If the cause you advocate is to be measured by the spirit of your reply, then it is still worse than I had even supposed it. The dignity and Christian decorum with which you prosessed yourself desirous of conducting the proposed controversy, have, I regret to say, strangely disappeared in the progress of our preliminary correspondence, giving place to severe invective, ungenerous taunts, and bad temper. If I patiently lend myself to these uses, the public will at least not think me aspiring ; and the laurels which you imagine me so desirous of possessing, without having won, will scarcely be worth wearing. But indeed, sir, you mistake me in supposing that I wish to wear laurels. Idesire victory for the truth of God, and the crown for Him whose right it is to rule—and whose prerogative has been usurped by him " who, seated as God, in the temple of God, exalteth himself above all that is called God.”-As this will probably be my last communication to you in this way, it is perhaps my duty once more explicitly to state the grounds on which we respectively stand in the matter now at issue between us.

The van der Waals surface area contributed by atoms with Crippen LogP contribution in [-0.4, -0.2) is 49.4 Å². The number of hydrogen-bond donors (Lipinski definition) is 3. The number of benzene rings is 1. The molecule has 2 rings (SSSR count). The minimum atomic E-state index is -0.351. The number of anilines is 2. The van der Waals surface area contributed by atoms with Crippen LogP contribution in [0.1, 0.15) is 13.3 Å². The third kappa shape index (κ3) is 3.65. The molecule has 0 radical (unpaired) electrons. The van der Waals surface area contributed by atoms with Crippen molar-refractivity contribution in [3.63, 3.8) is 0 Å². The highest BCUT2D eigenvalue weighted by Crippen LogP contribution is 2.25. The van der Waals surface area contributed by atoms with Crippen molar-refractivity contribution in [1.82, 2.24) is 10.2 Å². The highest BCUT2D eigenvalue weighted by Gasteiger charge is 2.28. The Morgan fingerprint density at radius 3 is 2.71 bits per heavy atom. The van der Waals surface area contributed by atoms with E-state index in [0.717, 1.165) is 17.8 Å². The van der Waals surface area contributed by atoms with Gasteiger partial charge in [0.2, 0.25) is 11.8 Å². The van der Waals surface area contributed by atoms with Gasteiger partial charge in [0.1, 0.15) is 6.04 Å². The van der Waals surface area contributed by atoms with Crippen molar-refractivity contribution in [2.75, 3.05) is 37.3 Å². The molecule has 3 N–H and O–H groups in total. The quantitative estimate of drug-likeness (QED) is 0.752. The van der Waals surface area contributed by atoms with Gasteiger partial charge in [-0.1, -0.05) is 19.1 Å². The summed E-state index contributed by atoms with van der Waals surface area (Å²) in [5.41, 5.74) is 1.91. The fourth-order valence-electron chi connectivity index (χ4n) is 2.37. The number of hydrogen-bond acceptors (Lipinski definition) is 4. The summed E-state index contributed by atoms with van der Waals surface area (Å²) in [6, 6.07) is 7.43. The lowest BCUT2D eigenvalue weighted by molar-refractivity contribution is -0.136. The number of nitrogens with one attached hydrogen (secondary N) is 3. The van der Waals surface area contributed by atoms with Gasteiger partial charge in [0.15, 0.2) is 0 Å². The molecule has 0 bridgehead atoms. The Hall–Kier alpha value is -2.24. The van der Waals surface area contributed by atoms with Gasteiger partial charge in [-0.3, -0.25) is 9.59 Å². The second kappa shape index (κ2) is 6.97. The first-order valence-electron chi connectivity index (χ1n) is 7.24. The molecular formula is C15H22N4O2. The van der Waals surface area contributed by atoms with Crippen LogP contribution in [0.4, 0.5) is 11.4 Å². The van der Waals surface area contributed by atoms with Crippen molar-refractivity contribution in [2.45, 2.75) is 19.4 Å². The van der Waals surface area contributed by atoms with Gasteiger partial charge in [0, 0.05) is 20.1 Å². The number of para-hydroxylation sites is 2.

Some two years since, (while a resident in Baltimore,) I was singled out, without provocation, by one of your leading laymen, and required to write a reply to his strictures on a Protestant work, with the alternative of appearing to an esteemed member of the church of which I was pastor (who had been perplexed by his subtlety, and was referred to me for a reply) to be unable to defend our avowed faith. I chose to reply in writing, and at the close, called for a written rejoinder to a number of objections stated in the reply; and insisted on one from a responsible author-stating my readiness at the same time, in view of these " objections," to meet such a person on the whole field of controversy between Roman Catholics and Protestants. In the autumn of this year I published that letter-impelled to it in part by the frequent, and sometimes insolent, attacks that were made upon the Protestant churches—and in part by the very unwarrantable course pursued at the consecration of the house of worship in which you officiate. You professed to believe yourself (among others) challenged by me orginally in this publication ; and you take advantage of that assumption to fix the terms, according to which, and which alone, the discussion must be conducted. I proposed to you the obvious and ordinary course, at once the most refined and best adapted to make permanent and wide impressions on the public mind--that you should reply to my letter in a connected form, from the press—promising to write again in answer when necessary. This you entirely and repeatedly declined, for reasons whose weight an impartial community will not find it difficult to estimate. I offered you the option of a public oral discussion. From this also you retreat